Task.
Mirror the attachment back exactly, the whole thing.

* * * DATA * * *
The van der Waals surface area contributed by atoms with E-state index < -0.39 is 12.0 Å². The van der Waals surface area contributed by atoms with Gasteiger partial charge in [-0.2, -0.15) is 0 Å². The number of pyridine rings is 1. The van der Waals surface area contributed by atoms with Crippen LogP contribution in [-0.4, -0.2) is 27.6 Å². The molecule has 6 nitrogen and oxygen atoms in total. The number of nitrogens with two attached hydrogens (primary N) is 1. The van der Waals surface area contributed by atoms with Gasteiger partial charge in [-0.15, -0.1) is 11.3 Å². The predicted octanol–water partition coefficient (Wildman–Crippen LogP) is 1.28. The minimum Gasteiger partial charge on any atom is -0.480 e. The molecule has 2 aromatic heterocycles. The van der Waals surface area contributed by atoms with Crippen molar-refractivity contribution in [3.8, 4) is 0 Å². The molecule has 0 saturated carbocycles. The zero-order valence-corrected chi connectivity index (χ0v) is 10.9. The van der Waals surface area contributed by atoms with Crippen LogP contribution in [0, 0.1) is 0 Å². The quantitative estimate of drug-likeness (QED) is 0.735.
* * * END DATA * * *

The van der Waals surface area contributed by atoms with E-state index < -0.39 is 12.0 Å². The van der Waals surface area contributed by atoms with Gasteiger partial charge in [-0.2, -0.15) is 0 Å². The number of pyridine rings is 1. The van der Waals surface area contributed by atoms with Crippen LogP contribution in [-0.4, -0.2) is 27.6 Å². The molecule has 6 nitrogen and oxygen atoms in total. The number of nitrogens with two attached hydrogens (primary N) is 1. The van der Waals surface area contributed by atoms with Gasteiger partial charge in [-0.15, -0.1) is 11.3 Å². The predicted octanol–water partition coefficient (Wildman–Crippen LogP) is 1.28. The minimum Gasteiger partial charge on any atom is -0.480 e. The molecule has 2 aromatic heterocycles. The van der Waals surface area contributed by atoms with Crippen molar-refractivity contribution in [3.8, 4) is 0 Å². The molecule has 0 saturated carbocycles. The zero-order valence-corrected chi connectivity index (χ0v) is 10.9. The van der Waals surface area contributed by atoms with Crippen LogP contribution in [0, 0.1) is 0 Å². The quantitative estimate of drug-likeness (QED) is 0.735.